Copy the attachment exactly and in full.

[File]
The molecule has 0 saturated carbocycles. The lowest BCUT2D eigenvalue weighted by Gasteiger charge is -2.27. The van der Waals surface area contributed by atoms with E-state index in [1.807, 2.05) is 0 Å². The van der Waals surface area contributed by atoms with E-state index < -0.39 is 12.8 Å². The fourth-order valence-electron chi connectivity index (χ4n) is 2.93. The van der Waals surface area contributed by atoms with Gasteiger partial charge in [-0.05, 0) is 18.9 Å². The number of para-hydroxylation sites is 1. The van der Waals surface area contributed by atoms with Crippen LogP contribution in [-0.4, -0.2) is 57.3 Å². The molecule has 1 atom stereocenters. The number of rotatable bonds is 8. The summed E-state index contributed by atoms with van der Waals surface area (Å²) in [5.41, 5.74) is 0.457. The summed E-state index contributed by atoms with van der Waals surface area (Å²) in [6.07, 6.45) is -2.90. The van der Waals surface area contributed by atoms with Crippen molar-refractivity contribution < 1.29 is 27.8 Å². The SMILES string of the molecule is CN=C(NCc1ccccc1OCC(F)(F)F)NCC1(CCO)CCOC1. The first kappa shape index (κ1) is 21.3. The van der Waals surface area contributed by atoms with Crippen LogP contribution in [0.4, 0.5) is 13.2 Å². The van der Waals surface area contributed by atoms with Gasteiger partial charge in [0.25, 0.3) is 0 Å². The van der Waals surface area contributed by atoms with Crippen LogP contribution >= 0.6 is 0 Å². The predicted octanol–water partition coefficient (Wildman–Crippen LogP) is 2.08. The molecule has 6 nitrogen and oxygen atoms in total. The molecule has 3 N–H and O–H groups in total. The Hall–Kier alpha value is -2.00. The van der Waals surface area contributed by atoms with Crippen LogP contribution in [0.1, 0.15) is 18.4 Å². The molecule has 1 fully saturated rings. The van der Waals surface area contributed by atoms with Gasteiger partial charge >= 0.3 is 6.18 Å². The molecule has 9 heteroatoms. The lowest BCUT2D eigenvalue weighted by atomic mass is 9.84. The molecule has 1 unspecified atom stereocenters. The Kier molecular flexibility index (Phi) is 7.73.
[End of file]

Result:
The molecule has 0 saturated carbocycles. The lowest BCUT2D eigenvalue weighted by Gasteiger charge is -2.27. The van der Waals surface area contributed by atoms with E-state index in [1.807, 2.05) is 0 Å². The van der Waals surface area contributed by atoms with E-state index < -0.39 is 12.8 Å². The fourth-order valence-electron chi connectivity index (χ4n) is 2.93. The van der Waals surface area contributed by atoms with Gasteiger partial charge in [-0.05, 0) is 18.9 Å². The number of para-hydroxylation sites is 1. The van der Waals surface area contributed by atoms with Crippen LogP contribution in [-0.4, -0.2) is 57.3 Å². The molecule has 1 atom stereocenters. The number of rotatable bonds is 8. The summed E-state index contributed by atoms with van der Waals surface area (Å²) in [5.41, 5.74) is 0.457. The summed E-state index contributed by atoms with van der Waals surface area (Å²) in [6.07, 6.45) is -2.90. The van der Waals surface area contributed by atoms with Crippen molar-refractivity contribution < 1.29 is 27.8 Å². The SMILES string of the molecule is CN=C(NCc1ccccc1OCC(F)(F)F)NCC1(CCO)CCOC1. The first kappa shape index (κ1) is 21.3. The van der Waals surface area contributed by atoms with Crippen LogP contribution in [0.4, 0.5) is 13.2 Å². The van der Waals surface area contributed by atoms with Gasteiger partial charge in [0.25, 0.3) is 0 Å². The van der Waals surface area contributed by atoms with Crippen LogP contribution >= 0.6 is 0 Å². The predicted octanol–water partition coefficient (Wildman–Crippen LogP) is 2.08. The molecule has 6 nitrogen and oxygen atoms in total. The molecule has 3 N–H and O–H groups in total. The Hall–Kier alpha value is -2.00. The van der Waals surface area contributed by atoms with Crippen LogP contribution in [0.1, 0.15) is 18.4 Å². The molecule has 1 fully saturated rings. The van der Waals surface area contributed by atoms with Gasteiger partial charge >= 0.3 is 6.18 Å². The molecule has 9 heteroatoms. The lowest BCUT2D eigenvalue weighted by atomic mass is 9.84. The molecule has 1 unspecified atom stereocenters. The Kier molecular flexibility index (Phi) is 7.73.